Brisket takes about the same amount of time and comes out tasting delicious. It is VERY important that you slice it correctly or it will have the consistency of shoe leather.

Ribs are the fastest, most expensive option. Typically on the smoker for 4-6 hours and finished on the grill. They do take some prep work (removing silver skin) and I liked a marinade followed by a dry rub before going on the smoker.

Again, I LOVE BBQ and smoked meats, I haven't researched all the effects of the smoke and other things burning has on one's health. It does taste delicious and you are cooking over low heat so that is a plus. Any questions on prep, let me know. Pre-paleo smoking was a several times a week thing for me!

Matt
PhysiqueRescue.com

1
41f5a72332ecb08a00eb1bf3a15092b2

on November 12, 2012
at 09:33 PM

I've had an 18 1/2 inch Weber Smokey Mountain Cooker for about 3 years, it's a great way to get into smoking. I paid $250 for it 3 years ago. It's the cheapest charcoal smoker you can get that still has good temperature control. Cheaper charcoal smokers will work, but the temperature control is poor so you'll have to fiddle with the air vents a lot more.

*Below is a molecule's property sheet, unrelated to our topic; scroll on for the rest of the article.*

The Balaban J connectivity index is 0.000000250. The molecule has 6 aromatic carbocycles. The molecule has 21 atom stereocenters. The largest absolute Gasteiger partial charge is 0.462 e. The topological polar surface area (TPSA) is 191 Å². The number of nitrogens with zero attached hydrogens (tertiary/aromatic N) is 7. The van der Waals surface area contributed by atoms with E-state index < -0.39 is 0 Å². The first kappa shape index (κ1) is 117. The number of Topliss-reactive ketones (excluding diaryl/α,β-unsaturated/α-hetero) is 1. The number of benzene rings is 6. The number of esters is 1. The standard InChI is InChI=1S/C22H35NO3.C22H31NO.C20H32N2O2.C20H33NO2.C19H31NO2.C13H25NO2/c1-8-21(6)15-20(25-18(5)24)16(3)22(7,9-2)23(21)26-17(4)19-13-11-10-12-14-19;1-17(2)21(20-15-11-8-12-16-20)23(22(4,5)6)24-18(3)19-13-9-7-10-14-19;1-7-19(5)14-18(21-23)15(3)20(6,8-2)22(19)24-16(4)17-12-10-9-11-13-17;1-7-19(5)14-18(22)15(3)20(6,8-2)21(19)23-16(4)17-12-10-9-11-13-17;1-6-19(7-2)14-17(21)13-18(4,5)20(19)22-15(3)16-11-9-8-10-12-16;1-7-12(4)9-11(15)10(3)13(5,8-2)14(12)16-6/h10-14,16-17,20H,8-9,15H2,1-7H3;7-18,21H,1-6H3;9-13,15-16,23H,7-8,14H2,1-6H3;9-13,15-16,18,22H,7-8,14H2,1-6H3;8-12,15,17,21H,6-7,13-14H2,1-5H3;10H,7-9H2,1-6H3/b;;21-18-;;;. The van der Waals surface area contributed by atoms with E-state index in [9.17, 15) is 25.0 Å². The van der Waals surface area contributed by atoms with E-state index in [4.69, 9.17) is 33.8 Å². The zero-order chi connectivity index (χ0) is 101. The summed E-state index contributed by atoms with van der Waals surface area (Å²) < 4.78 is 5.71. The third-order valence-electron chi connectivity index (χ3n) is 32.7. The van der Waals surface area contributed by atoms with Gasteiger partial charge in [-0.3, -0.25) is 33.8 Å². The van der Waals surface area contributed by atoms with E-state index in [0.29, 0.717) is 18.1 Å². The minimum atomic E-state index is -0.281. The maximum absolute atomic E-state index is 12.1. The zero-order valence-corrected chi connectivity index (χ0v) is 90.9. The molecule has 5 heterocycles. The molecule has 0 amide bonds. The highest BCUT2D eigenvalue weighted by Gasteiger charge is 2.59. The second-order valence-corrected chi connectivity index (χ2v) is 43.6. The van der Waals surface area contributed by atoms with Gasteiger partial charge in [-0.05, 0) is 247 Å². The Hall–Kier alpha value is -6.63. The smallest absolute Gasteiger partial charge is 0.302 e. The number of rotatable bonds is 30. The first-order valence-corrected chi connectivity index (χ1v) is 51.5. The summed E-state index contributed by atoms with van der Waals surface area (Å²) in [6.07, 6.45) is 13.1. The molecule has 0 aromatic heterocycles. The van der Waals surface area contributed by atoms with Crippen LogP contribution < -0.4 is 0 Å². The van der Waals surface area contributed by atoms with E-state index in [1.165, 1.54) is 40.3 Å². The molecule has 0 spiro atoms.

For cooking instructions, see The Virtual Weber Bullet. The recipes aren't paleo, but they have great instructions that are easy to adapt.

Note that even though it isn't pricey, people win barbecue competitions using the Weber Smokey Mountain Cooker. If you've watched TLC's Barbecue Pitmasters, team Slap Yo' Daddy BBQ uses Weber Smokey Mountain Cookers.

1
A089b683ee0498f2b21b7edfa300e405

on November 12, 2012
at 06:31 AM

For smoking, curing etc. - This is perhaps one the best DIY resource on the internet.. Enjoy

http://frombellytobacon.com/

Answer Question


Get FREE instant access to our
Paleo For Beginners Guide & 15 FREE Recipes!